0
Original Article |

Subsequent Risk of Hospitalization for Neuropsychiatric Disorders in Patients With Rheumatic Diseases:  A Nationwide Study From Sweden FREE

Kristina Sundquist, MD, PhD; Xinjun Li, MD, PhD; Kari Hemminki, MD, PhD; Jan Sundquist, MD, PhD
[+] Author Affiliations

Author Affiliations: Center for Family and Community Medicine, Karolinska Institute, Huddinge, Sweden (Drs K. Sundquist, Li, Hemminki, and J. Sundquist), and Division of Molecular Genetic Epidemiology, German Cancer Research Center, Heidelberg, Germany (Dr Hemminki).


Arch Gen Psychiatry. 2008;65(5):501-507. doi:10.1001/archpsyc.65.5.501.
Text Size: A A A
Published online

Objective  To analyze the association between rheumatoid arthritis, systemic lupus erythematosus, and ankylosing spondylitis and hospitalization for psychiatric disorders, as well as the association between hospitalization for dementia or delirium and systemic lupus erythematosus, by using a novel, large-scale approach.

Design  Cohort study with follow-up between 1973 and 2004.

Participants  The entire Swedish population.

Main Outcome Measures  Affective, psychotic, neurotic, and personality disorders as well as dementia and delirium.

Results  Individuals with rheumatic diseases had a higher risk of psychiatric disorders than the general population. Those with systemic lupus erythematosus and ankylosing spondylitis had a higher risk of subsequent psychiatric disorders than did patients with rheumatoid arthritis. The significant standardized incidence ratios for rheumatoid arthritis, systemic lupus erythematosus, and ankylosing spondylitis were 1.45, 2.38, and 1.69, respectively, for men, and 1.36, 2.16, and 1.95, respectively, for women. Differences were also found based on subtypes of the rheumatic disease and the psychiatric disorder, sex, and various follow-up intervals. Systemic lupus erythematosus carried an increased risk of dementia and delirium. Only women with rheumatoid arthritis and systemic lupus erythematosus had an increased risk of psychotic disorders and severe depression.

Conclusion  Health care providers who encounter patients with rheumatic diseases should be aware that these patients are more likely to develop neuropsychiatric disorders and that some subgroups seem to be more vulnerable than others.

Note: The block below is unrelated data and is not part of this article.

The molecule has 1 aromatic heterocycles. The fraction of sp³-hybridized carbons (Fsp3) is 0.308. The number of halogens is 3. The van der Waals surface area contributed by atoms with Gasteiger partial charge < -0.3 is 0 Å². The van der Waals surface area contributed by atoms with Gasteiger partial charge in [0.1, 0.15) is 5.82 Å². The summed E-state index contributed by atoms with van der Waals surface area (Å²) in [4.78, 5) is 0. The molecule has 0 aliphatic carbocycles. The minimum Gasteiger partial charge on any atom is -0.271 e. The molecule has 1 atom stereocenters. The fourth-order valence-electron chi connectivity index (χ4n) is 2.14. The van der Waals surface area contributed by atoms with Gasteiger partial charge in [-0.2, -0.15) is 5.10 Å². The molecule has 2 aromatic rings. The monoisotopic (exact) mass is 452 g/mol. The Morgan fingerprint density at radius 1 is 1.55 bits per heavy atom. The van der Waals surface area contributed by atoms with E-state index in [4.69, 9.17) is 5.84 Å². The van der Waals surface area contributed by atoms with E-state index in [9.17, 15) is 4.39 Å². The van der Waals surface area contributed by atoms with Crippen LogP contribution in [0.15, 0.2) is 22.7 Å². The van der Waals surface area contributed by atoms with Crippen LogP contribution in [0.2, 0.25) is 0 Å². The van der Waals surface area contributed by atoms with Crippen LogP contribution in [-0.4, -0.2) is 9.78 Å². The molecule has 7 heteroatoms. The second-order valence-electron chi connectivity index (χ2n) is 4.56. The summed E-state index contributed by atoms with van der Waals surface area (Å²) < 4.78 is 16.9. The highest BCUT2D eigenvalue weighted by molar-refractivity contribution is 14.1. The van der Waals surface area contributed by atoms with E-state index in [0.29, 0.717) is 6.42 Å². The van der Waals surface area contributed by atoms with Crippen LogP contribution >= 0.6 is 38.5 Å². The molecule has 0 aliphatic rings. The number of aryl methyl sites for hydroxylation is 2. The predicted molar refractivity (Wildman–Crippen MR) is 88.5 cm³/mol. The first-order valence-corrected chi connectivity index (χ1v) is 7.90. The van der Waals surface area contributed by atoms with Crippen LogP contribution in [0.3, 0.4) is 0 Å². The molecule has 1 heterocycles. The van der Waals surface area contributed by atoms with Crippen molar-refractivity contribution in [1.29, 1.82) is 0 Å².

Figures in this Article

Rheumatoid arthritis (RA), systemic lupus erythematosus (SLE), and ankylosing spondylitis (AS), also known as Bekhterev disease, are caused by misdirected autoimmune inflammation in the joints and/or spine. Concurrent inflammation in the internal organs is associated with nephritis, myocarditis, colitis, and other diseases.

These 3 rheumatic diseases are relatively common in the general population. The prevalence of RA and AS in industrialized countries is 1% to 2% and 0.5% to 4%, respectively.1 Both RA and SLE are more common among women, whereas AS is more common among men. However, SLE exhibits the strongest sex difference; the prevalence rates are approximately 4 per 100 000 men and 45 per 100 000 women.2,3

In most cases, the medication for these diseases is lifelong, rigorous, and often associated with adverse effects. In addition, these chronic diseases cause long-lasting suffering for many of the affected individuals, which is characterized by chronic pain, a worsened quality of life,47 and neurological and psychiatric disorders.4,810 For example, SLE is associated with affective disorders810 and psychosis.8,10 There is evidence that neuropsychiatric disorders in patients with SLE are caused by immunological mechanisms11 and a decreased regional cerebral blood flow.12 However, psychological distress and stressful life events are also important factors in the development of maladaptive coping styles, according to a study of patients with RA and SLE from Denver, Colorado.13 A study of patients with AS found that disease status scores correlated significantly with anxiety and depression.14 It is, therefore, likely that these diseases have a negative effect on the mental health of affected individuals and possibly on their risk of hospitalization for psychiatric disorders.

Results from previous studies are relatively consistent. However, a novel approach of the present study is that we included all hospitalizations in Sweden for these rheumatic diseases between 1973 and 2004 as well as hospitalizations for subsequent affective, psychotic, neurotic, and personality disorders. The aim was to analyze the association between RA, SLE, or AS and severe psychiatric disorders leading to hospitalization. In addition, we also analyzed these associations by sex, age, and various follow-up intervals between the first hospitalization for RA, SLE, or AS and for psychiatric disorders and the association between hospitalization for SLE and dementia or delirium.